Academic journal article The Catholic Historical Review

Remi De Reims: Mémoire D'un Saint, Histoire D'une ÉGlise

Academic journal article The Catholic Historical Review

Remi De Reims: Mémoire D'un Saint, Histoire D'une ÉGlise

Article excerpt

Medieval

Remi de Reims: Mémoire d'un saint, histoire d'une Église. By Marie-Céline Isaia. [Histoire religieuse de la France, 35.] (Paris: Les Éditions du Cerf. 2010. Pp. 919. euro67,00 paperback. ISBN 978-2-204-08745-2.)

This book originated as a French doctoral thesis submitted in 2004. Like most French theses turned into books, it is a weighty tome. In more than 900 dense, although elegantly written, pages, Marie-Céline Isaia documents the history of St. Remi of Reims and his construction as a holy figure from his lifetime up to the reign of the Capetian King Philip I (1060-1108), thereby covering seven centuries and three dynasties (the Merovingian, the Carolingian, and the Capetian) in Francia.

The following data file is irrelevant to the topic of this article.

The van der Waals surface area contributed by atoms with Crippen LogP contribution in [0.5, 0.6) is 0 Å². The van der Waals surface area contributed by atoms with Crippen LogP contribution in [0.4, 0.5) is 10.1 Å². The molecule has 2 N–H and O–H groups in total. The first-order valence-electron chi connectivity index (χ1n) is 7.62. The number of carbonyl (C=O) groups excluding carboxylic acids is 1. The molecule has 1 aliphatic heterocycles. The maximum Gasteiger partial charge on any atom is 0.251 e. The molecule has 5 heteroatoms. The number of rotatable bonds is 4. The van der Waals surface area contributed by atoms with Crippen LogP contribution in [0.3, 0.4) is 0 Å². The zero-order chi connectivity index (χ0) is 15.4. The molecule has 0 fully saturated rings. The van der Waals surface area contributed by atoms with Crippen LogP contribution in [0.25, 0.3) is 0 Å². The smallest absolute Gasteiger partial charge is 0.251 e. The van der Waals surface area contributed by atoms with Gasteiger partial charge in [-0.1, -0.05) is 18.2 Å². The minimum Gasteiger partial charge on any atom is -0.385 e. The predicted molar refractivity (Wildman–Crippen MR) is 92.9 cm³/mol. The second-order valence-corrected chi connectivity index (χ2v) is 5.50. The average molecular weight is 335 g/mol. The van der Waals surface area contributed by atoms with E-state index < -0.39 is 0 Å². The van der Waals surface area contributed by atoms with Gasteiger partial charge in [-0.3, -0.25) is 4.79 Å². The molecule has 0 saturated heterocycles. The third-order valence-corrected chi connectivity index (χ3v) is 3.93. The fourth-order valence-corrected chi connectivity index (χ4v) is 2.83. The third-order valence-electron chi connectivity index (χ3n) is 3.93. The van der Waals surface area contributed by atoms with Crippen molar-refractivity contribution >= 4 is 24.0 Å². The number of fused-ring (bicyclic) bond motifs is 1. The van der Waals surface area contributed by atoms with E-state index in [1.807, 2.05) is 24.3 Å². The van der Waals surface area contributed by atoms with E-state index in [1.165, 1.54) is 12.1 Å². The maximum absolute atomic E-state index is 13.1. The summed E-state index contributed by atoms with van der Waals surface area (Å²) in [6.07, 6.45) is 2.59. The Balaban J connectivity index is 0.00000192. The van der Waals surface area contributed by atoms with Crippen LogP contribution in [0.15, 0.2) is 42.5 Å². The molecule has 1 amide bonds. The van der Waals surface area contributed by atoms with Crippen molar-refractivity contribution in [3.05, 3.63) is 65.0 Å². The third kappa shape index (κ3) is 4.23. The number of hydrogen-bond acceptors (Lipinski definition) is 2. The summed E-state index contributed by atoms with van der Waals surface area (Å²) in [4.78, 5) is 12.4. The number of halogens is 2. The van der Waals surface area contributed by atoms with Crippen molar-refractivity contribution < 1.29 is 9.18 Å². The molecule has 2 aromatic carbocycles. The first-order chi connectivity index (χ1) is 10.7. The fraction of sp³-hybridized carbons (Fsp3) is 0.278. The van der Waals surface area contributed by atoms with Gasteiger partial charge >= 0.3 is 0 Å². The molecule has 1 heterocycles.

Rather than presenting an overarching argument, the book simply follows a chronological structure. Chapter 1 retraces the life of Remi, emphasizing the senatorial Gallo-Roman nobility to which he was born and his long-time partnership with Clovis, which resulted in the baptism of the Merovingian king in the late-fifth century or early-sixth century (Isaia proposes 507 or 508, instead of an earlier date put forward by other historians), a watershed event that served to shape the cult of Remi in relation to the Frankish kings in the following centuries. Chapter 2 focuses on the Merovingian period and the composition of the first (extant) life of the saint in the middle of the eighth century. Isaia sheds interesting light on the competition between different political lineages, Neustrian as well as Austrasian, in the appropriation of his cult, up to the time when Charles Martel definitively associated the saint with the Pippinid family in the second quarter of the eighth century. The subsquent chapter is devoted primarily to Hincmar's tenure as archbishop of Reims (845-82) and his promotion of the cult of Remi.The national vocation of the saint, whose baptism of the first Frankish king led Hincmar to proclaim him the "apostle of the Franks," signals an important shift in Remi's constitution as a royal patron and protector of the Frankish monarchy, a process that, following various developments discussed in chapter 4, comes to full fruition only in the reign of the first Capetians- in particular, that of Philip I. …

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